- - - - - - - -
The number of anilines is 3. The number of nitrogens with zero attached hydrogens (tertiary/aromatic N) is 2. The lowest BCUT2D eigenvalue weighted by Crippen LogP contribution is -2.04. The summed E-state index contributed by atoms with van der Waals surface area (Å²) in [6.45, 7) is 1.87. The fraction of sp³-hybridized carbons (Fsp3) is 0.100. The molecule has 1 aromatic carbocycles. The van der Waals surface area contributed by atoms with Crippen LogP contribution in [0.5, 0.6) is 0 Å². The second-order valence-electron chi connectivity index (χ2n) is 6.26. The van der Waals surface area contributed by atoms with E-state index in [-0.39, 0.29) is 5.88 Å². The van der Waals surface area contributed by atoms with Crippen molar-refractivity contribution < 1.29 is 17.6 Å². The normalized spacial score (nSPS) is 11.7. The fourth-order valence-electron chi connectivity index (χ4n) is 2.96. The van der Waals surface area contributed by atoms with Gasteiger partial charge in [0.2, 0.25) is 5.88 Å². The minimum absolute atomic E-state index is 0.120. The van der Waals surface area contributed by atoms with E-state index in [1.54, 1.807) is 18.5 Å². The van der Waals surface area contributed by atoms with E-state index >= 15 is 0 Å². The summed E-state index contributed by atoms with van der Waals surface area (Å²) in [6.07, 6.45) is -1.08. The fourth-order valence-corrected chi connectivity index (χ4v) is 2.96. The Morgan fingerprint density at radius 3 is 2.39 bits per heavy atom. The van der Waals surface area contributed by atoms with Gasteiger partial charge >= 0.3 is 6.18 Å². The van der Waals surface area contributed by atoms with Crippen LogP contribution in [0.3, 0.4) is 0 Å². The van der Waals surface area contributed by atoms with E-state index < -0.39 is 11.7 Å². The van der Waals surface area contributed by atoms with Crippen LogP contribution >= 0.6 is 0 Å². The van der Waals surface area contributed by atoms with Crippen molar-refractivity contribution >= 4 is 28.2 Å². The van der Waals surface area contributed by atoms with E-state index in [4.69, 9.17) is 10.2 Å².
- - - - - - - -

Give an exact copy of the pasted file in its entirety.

The number of anilines is 3. The number of nitrogens with zero attached hydrogens (tertiary/aromatic N) is 2. The lowest BCUT2D eigenvalue weighted by Crippen LogP contribution is -2.04. The summed E-state index contributed by atoms with van der Waals surface area (Å²) in [6.45, 7) is 1.87. The fraction of sp³-hybridized carbons (Fsp3) is 0.100. The molecule has 1 aromatic carbocycles. The van der Waals surface area contributed by atoms with Crippen LogP contribution in [0.5, 0.6) is 0 Å². The second-order valence-electron chi connectivity index (χ2n) is 6.26. The van der Waals surface area contributed by atoms with E-state index in [-0.39, 0.29) is 5.88 Å². The van der Waals surface area contributed by atoms with Crippen molar-refractivity contribution < 1.29 is 17.6 Å². The normalized spacial score (nSPS) is 11.7. The fourth-order valence-electron chi connectivity index (χ4n) is 2.96. The van der Waals surface area contributed by atoms with Gasteiger partial charge in [0.2, 0.25) is 5.88 Å². The minimum absolute atomic E-state index is 0.120. The van der Waals surface area contributed by atoms with E-state index in [1.54, 1.807) is 18.5 Å². The van der Waals surface area contributed by atoms with E-state index >= 15 is 0 Å². The summed E-state index contributed by atoms with van der Waals surface area (Å²) in [6.07, 6.45) is -1.08. The fourth-order valence-corrected chi connectivity index (χ4v) is 2.96. The Morgan fingerprint density at radius 3 is 2.39 bits per heavy atom. The van der Waals surface area contributed by atoms with Gasteiger partial charge >= 0.3 is 6.18 Å². The van der Waals surface area contributed by atoms with Crippen LogP contribution in [0.3, 0.4) is 0 Å². The van der Waals surface area contributed by atoms with E-state index < -0.39 is 11.7 Å². The van der Waals surface area contributed by atoms with Crippen LogP contribution >= 0.6 is 0 Å². The van der Waals surface area contributed by atoms with Crippen molar-refractivity contribution >= 4 is 28.2 Å². The van der Waals surface area contributed by atoms with E-state index in [4.69, 9.17) is 10.2 Å².